Research roundup: The impact of Facebook on psychosocial health
Created in 2004, Facebook is the social media phenomenon that allows its users to create a profile, share photos, and keep in touch with friends, family and colleagues. As of December 2014, more than 1.39 billion individuals used Facebook at least once every 30 days (Facebook, 2014). With frequent reports in the news regarding both the positive and negative impacts of social media use on psychosocial health and well-being, it is important that psychologists acquire a comprehensive picture of the existing research on Facebook.
The first group of studies highlighted in this research roundup examined the impact of Facebook exposure on a variety of psychological outcomes including body image, depressive symptoms and self-esteem in young adults, and investigated whether degree and direction of social comparison could explain these relations. The last study explored Facebook’s utility as a tool to promote well-being in socially anxious individuals.
In addition to reviewing the following research summaries, psychologists are encouraged to explore the literature more completely to determine what may be useful to them in practice.
Fardouly, J., Diedrichs, P.C., Vartanian, L.R., & Halliwell, E. (2015). Social comparisons on social media: The impact of Facebook on young women’s body image concerns and mood. Body Image, 13, 38-45. doi: 10.1016/j.bodyim.2014.12.002
Steers, M.N., Wickham, R.E., & Acitelli, L.K. (2014). Seeing everyone else’s highlight reels: How Facebook usage is linked to depressive symptoms. Journal of Social and Clinical Psychology, 33(8), 701-731. doi: 10.1521/jscp.2014.33.8.701
Vogel, E.A., Rose, J.P., Roberts, L.R., & Eckles, K. (2014). Social comparison, social media, and self-esteem. Psychology of Popular Media Culture, 3(4), 206-222. doi: 10.1037/ppm0000047
Fardouly et al (2015) conducted a cross-sectional study of 112 young adult females from the United Kingdom. Participants were randomly assigned to one of three groups — browsing either through Facebook, a fashion magazine website or an appearance-neutral control website for 10 minutes and they could view any content they wished on the assigned website.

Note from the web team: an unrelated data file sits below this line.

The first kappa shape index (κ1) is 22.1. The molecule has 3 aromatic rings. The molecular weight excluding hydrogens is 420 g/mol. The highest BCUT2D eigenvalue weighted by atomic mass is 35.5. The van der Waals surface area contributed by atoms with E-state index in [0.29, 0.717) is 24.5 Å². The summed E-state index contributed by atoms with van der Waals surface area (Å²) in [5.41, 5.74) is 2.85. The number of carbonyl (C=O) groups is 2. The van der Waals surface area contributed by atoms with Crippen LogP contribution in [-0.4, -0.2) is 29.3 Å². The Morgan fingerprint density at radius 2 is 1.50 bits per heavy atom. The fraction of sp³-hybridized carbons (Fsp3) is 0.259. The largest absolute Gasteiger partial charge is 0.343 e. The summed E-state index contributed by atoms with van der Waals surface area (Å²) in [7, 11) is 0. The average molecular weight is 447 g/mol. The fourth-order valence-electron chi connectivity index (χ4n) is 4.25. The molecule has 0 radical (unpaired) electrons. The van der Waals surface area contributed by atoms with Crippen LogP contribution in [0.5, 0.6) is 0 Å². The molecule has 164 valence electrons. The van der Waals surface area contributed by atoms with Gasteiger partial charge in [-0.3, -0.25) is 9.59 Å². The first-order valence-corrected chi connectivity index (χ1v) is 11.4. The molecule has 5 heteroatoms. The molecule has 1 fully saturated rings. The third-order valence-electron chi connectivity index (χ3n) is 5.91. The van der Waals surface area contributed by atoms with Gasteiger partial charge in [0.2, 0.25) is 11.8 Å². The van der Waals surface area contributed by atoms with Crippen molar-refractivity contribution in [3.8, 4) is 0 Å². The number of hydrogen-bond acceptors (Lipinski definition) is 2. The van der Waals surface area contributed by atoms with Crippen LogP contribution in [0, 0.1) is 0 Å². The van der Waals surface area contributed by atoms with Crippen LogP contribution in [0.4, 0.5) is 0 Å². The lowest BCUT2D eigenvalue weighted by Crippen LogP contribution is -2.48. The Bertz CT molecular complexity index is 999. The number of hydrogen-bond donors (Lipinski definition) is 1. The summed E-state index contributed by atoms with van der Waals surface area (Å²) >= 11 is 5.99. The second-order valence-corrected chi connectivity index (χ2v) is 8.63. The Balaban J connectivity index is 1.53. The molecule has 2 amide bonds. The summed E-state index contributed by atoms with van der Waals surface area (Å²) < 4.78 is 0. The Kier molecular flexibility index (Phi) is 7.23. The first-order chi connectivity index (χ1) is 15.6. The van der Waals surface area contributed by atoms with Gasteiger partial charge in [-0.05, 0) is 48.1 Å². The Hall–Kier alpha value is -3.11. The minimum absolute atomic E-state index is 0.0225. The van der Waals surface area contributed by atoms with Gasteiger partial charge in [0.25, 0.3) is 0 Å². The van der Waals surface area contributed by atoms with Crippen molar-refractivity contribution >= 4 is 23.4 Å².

Participants completed measures of state negative mood and body dissatisfaction, social comparison tendencies and the Self-Discrepancy Index (SDI; Dittmar et al, 1996). The SDI asked participants to describe three aspects of themselves that they would ideally like to change and rated how different they wished to be, as well as the importance of this change to them. Responses on the SDI were coded by the authors as pertaining to either 1) weight and shape, or 2) face, hair and skin. Results showed that women who briefly viewed Facebook reported being in a more negative mood relative to the control condition. Although there was no difference between groups in body dissatisfaction ratings or weight- and shape-related discrepancies, women in the Facebook group who reported often comparing themselves to others were more likely to wish to change the appearance of their face, hair or skin.
Steers et al (2014) conducted two studies to examine whether an individual’s tendency to make social comparisons underlies the relationship between Facebook use and depressive symptoms. In the first study, 180 ethnically diverse undergraduate students (141 females) completed an online measure of general social comparison tendencies on Facebook and a measure of depressive symptoms, and they reported their average daily Facebook usage.
Analyses revealed that the more time that males and females spent on Facebook, the more depressive symptoms they reported and the more they tended to compare themselves to others. The more that males, but not females, compared themselves to others, the more depressive symptoms they reported.
In the second study, a separate sample of 154 undergraduates (95 female) spent two weeks recording the frequency and length of their Facebook usage, and completed measures assessing depressive symptoms and three types of social comparison tendencies: general, upward and downward. Upward and downward social comparison refer to a tendency to compare oneself to others who appear to be doing better and worse off than themselves, respectively, for purposes of self-evaluation.
The authors found that the more time that individuals spent on Facebook, the more likely they were to make general or upward comparisons and the less likely they were to make downward comparisons. Greater engagement in any type of social comparison was associated with more depressive symptoms.